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  Olives - Page 2
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  Olive Press - Cont...

Is it worth the effort?

Whilst saving money was not the driver for wanting to make oil at home, it is still a consideration.

In May 2004, I attended an olive picking and pressing weekend at an Olive Grove near Perth. I picked around 100kg of olives in a couple of hours which were combined with the other olives from the group (around 1500kg in all) and the following day delivered to an olive oil processor. The olive processing machines (four in total) did all the steps, except the filtration, with minimal intervention. The point of this little story...

The charge for my 100kg of olives was only A$35 (approx. US$25). They had a minimum processing quantity of 250kg, but I'm sure in future years I won't have too many problems in getting my own small group together to pick and press this quantity.

So is it worth? In my opinion - no. Even at my budget price of US$400 (which now seems unrealistic) it would take me 16 years, assuming I processed 100kg per year, just to get my money back - and that doesn't include the extra effort involved in crushing and pressing.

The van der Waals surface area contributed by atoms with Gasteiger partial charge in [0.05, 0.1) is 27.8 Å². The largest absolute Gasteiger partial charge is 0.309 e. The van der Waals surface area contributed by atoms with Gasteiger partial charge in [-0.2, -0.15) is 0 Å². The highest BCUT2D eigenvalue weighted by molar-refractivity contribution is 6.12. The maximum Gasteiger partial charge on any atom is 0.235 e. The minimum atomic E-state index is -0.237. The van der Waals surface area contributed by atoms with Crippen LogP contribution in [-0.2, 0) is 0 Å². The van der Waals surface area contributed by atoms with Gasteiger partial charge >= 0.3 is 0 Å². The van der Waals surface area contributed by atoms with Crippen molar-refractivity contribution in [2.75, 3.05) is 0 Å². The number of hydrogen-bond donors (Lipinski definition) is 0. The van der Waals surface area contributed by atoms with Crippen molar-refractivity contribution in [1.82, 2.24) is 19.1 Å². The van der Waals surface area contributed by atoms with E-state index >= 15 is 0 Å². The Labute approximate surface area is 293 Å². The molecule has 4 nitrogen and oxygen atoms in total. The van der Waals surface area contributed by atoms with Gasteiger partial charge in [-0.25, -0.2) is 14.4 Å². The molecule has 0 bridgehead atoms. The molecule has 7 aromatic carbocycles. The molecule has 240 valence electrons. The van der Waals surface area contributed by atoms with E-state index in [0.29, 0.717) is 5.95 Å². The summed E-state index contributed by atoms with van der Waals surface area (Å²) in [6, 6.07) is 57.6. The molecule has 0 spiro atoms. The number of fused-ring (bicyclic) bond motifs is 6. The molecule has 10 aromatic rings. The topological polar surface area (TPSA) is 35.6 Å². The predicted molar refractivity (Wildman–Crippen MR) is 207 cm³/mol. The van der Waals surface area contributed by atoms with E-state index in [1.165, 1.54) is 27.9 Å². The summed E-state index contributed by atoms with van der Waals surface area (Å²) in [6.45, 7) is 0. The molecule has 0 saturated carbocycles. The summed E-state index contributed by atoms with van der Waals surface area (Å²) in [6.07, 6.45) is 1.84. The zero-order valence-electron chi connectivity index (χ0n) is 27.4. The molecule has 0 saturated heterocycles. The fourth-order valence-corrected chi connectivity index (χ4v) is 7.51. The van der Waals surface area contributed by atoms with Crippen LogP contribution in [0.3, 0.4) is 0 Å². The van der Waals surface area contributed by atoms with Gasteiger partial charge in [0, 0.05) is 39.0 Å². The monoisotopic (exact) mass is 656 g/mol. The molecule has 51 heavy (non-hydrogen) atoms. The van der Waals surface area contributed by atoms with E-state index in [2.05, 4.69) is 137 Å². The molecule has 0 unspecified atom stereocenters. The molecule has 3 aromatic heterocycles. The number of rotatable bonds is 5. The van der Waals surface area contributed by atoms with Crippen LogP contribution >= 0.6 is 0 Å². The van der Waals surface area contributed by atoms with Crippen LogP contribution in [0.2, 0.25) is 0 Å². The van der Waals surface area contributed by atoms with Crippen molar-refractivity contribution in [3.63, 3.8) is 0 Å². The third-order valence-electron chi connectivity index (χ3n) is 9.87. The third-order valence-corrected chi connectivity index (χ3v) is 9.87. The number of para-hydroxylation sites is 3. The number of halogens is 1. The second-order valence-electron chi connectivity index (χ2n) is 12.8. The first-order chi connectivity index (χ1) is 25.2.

As a matter of interest, the cost of the olives was A$1.50/kg. The 100kg yielded 16L of oil. This gave a total cost of A$11.50/L. Here in Perth we can purchase 4L tins of reasonable quality imported oil for between A$40-A$60. So the price is comparable, but fresh locally produced olive can cost upwards of A$30-A$50 per litre!

So why are olives different to grapes?

This is an interesting question. The great thing about the olive oil is that you start with olives at one end of the machine and after about an 45mins oil starts coming out at the other. You can start with 100kg of olives and after a few hours go home with 15L-20L of oil. The whole process is relatively quick and final. The only step for you to do is filtering, which is relatively simple (and not even absolutely necessary).

With crushing and pressing grapes, the process is quite different. To start with, these two processes are spread out over at least a week (for red wine). And second, the oil you take home is relatively small and manageable, but with the grapes, it is very difficult to transport over 100kg of crushed and/or pressed juice.

Recommended Sites

Here are some sites I came across in my search on the Internet. - Sells the small crusher/press for around US$2,400.

Final word of thanks

Finally, thank you to all those people who have emailed with their interest in my research and opinion. While the outcome for me was in the negative, it doesn't mean it has to be for you!

... back to page one

Note for US readers: 1kg = 2.205lbs; 1L = 0.379gal


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Last Updated: 15 August 2009